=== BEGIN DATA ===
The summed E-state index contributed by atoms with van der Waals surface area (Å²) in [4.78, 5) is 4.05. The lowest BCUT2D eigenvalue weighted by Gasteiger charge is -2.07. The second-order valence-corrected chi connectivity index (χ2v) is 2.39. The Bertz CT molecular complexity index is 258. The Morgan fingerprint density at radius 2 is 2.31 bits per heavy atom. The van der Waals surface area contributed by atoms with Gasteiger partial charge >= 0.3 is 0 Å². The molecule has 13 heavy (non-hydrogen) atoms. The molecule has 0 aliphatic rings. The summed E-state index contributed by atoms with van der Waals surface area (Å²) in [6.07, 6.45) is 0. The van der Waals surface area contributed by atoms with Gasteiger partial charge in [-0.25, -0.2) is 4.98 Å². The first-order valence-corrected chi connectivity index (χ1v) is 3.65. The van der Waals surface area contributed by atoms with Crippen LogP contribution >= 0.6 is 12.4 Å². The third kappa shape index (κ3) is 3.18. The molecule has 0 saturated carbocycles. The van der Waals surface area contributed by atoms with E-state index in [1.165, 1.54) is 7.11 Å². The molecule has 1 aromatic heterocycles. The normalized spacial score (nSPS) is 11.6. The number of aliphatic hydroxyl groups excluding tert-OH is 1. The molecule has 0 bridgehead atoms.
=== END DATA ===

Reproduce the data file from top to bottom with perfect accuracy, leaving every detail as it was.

The summed E-state index contributed by atoms with van der Waals surface area (Å²) in [4.78, 5) is 4.05. The lowest BCUT2D eigenvalue weighted by Gasteiger charge is -2.07. The second-order valence-corrected chi connectivity index (χ2v) is 2.39. The Bertz CT molecular complexity index is 258. The Morgan fingerprint density at radius 2 is 2.31 bits per heavy atom. The van der Waals surface area contributed by atoms with Gasteiger partial charge >= 0.3 is 0 Å². The molecule has 13 heavy (non-hydrogen) atoms. The molecule has 0 aliphatic rings. The summed E-state index contributed by atoms with van der Waals surface area (Å²) in [6.07, 6.45) is 0. The van der Waals surface area contributed by atoms with Gasteiger partial charge in [-0.25, -0.2) is 4.98 Å². The first-order valence-corrected chi connectivity index (χ1v) is 3.65. The van der Waals surface area contributed by atoms with Crippen LogP contribution >= 0.6 is 12.4 Å². The third kappa shape index (κ3) is 3.18. The molecule has 0 saturated carbocycles. The van der Waals surface area contributed by atoms with E-state index in [1.165, 1.54) is 7.11 Å². The molecule has 1 aromatic heterocycles. The normalized spacial score (nSPS) is 11.6. The number of aliphatic hydroxyl groups excluding tert-OH is 1. The molecule has 0 bridgehead atoms.